Category Archives: Decrappify!

Spring Is Coming, My Stuff is Going!

Yesterday was a great spring day, just a couple weeks early.  There’s less snow on the ground each day lately, and no appreciable accumulation in the next few weeks.   The imminent return of spring has me thinking of spring cleaning.  Or more accurately, cleaning out.

It’s once again time for a possessions purge!  I have purchased three very inexpensive plastic storage bins from a nearby dollar store.  Each is going to be designated for a specific category: keep, donate, and dispose.  I’m going to go into each room in the house and sort the things in them into these three bins.  If I need to fill a bin more than once, I will bag up the contents and start over.  Stuff to donate will go straight to the back of my truck for transport.  Stuff to dispose of will go out to a shed pending trash pickup (or recycling if appropriate).  Stuff to keep will be put away immediately after the sorting is done.  Then, on to the next room.

The trick to successfully using this three-bin method is that nothing in a room is exempt.  If there is a secret to keeping stuff out of the house in the first place, I apparently have not found it!  I have minimized my purchases these past few years, but stuff still seems to accumulate.  Perhaps it’s a variation on the old adage that nature abhors a vacuum.  With all that said, I will implement a 72 hour purchase cooling-off period for purchase of non-essentials and see how that goes.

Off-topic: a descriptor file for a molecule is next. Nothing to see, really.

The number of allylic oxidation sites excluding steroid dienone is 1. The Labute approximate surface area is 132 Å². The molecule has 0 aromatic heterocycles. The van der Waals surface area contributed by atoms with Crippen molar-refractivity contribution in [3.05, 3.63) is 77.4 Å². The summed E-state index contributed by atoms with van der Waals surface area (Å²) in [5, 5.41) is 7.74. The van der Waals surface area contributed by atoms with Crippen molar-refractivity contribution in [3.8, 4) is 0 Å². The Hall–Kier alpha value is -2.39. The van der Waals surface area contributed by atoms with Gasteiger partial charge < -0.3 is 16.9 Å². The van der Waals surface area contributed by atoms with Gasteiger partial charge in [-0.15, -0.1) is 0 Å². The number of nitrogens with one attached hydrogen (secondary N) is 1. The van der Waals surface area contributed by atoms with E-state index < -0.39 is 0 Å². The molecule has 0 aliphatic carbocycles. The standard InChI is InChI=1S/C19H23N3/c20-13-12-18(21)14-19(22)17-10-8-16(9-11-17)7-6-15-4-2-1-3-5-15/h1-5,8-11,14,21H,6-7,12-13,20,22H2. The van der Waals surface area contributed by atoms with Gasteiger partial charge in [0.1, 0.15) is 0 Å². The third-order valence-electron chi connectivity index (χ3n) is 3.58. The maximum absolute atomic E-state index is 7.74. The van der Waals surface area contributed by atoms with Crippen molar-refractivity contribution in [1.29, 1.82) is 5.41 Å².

Now, it should go without saying that the foregoing does not apply to bikes, since the appropriate number of bikes is (N + 1) where N = the number owned at any time.  🙂

Useful or beautiful, or gone.

Useful or beautiful, or gone!


Making Mornings Simpler

There are things which I do to simplify my mornings and make the start to my day a bit easier.  I suppose that some of them may border on obsessive compulsive disorder, but I prefer to think of them as being efficient.  That’s my story and I’m sticking to it!

First, I have a two-level closet in which my shirts hang above my pants.  I’ve culled my wardrobe such that any shirt either matches or coordinates with any pants.  This way, each morning I just grab whatever is furthest to the left on each level and I’m good to go.  No need to stop and mull over the possible combinations.  An added benefit is that it does not matter in what order I hang them up.